Letter: Senator Jo Comerford paves path to better funding

The future of K-12 education


(Judith Gibson-Okunieff/Daily Collegian)

By Erik Plowden, Letter Contributor

According to the Commonwealth’s Constitution, education is to be “cherished” in Massachusetts. Education funding tells a different story. Since 2001, spending on public higher education has fallen by nearly 30 percent, and the Foundation Budget for K-12 schools has been left unadjusted despite the continued existence of the clear disparities in local spending it was meant to address. As tuition and fees at public colleges and universities rise to compensate for this lack of funding, students pay more for what was once an affordable public service.

It’s for these reasons that Senator Jo Comerford has introduced the Promise and Cherish acts into the state legislature, which would see over $1 billion reinvested in K-12 schools and $500 million in public colleges, respectively. The Center for Education Policy and Advocacy, along with the Public Higher Education Network of Massachusetts, has joined a statewide coalition to advocate for these bills. On March 21, we will meet with legislators in Boston in an Advocacy Day that students, faculty and staff are all encouraged to join in the fight for a debt-free future.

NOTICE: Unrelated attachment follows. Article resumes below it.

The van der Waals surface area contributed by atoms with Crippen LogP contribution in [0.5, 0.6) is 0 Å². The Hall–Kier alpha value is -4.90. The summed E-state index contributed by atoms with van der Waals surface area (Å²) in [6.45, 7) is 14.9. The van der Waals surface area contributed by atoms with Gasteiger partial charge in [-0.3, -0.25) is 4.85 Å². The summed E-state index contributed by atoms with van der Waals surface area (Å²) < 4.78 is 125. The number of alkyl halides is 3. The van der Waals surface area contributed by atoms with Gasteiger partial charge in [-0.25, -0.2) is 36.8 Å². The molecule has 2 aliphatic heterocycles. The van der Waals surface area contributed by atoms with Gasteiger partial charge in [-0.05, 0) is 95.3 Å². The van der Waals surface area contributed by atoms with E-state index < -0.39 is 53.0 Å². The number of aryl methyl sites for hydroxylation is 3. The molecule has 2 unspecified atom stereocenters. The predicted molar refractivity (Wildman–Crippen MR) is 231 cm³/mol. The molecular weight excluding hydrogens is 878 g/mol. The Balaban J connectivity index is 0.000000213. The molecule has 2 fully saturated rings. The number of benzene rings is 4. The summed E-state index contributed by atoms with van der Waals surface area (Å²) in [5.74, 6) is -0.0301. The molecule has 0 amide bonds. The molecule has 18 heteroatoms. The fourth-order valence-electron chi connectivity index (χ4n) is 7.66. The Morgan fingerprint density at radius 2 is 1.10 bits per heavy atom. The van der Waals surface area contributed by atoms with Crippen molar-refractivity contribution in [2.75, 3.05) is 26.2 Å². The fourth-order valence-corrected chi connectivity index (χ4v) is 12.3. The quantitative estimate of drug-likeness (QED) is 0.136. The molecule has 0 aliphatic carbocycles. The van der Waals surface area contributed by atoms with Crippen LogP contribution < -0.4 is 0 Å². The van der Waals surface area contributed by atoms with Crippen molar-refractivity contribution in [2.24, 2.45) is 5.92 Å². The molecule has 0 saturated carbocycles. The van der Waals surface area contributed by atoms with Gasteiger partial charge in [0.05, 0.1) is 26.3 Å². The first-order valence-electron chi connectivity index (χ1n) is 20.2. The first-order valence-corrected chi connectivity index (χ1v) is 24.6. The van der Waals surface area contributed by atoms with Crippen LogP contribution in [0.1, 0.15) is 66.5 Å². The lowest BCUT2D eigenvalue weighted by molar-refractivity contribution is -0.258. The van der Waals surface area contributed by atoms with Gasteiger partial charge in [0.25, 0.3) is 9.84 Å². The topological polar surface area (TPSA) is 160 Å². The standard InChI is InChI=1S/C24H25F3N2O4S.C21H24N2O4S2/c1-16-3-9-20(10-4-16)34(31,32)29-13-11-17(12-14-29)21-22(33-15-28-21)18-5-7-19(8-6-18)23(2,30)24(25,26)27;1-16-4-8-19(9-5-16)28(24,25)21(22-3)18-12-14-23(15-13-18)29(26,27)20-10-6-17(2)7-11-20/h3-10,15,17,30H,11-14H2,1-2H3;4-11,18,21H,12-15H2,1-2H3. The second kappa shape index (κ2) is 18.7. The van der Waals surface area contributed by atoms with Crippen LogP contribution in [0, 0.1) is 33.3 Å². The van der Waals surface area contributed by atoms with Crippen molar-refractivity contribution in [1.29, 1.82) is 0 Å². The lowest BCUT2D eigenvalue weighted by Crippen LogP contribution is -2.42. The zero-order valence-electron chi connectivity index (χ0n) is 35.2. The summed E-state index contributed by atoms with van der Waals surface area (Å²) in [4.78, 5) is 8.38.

Our legislators will no doubt ask where the money for all this will come from. For this exact reason, the Massachusetts Teachers’ Association has developed several different plans to raise revenue once the Promise and Cherish acts are passed. Raising capital gains tax from the current 5.02 percent to the 12 percent it once was would raise $800 million in its first year of implementation. Eighty percent of capital gains taxation would only affect the top one percent of household incomes, so it would be far from a burden on the average taxpayer. A 1.6 percent tax on private colleges with more than $1 billion in their endowments would yield $1 billion each year in revenue. In one of the wealthiest states in the country, the means to give our students a quality, affordable education are right in front of us – we only need to present our representatives with the facts.

We have the ability to fund our future and ensure that our students have the services they deserve without taking on overwhelming debt; it’s only a matter of holding our legislators accountable to their responsibilities.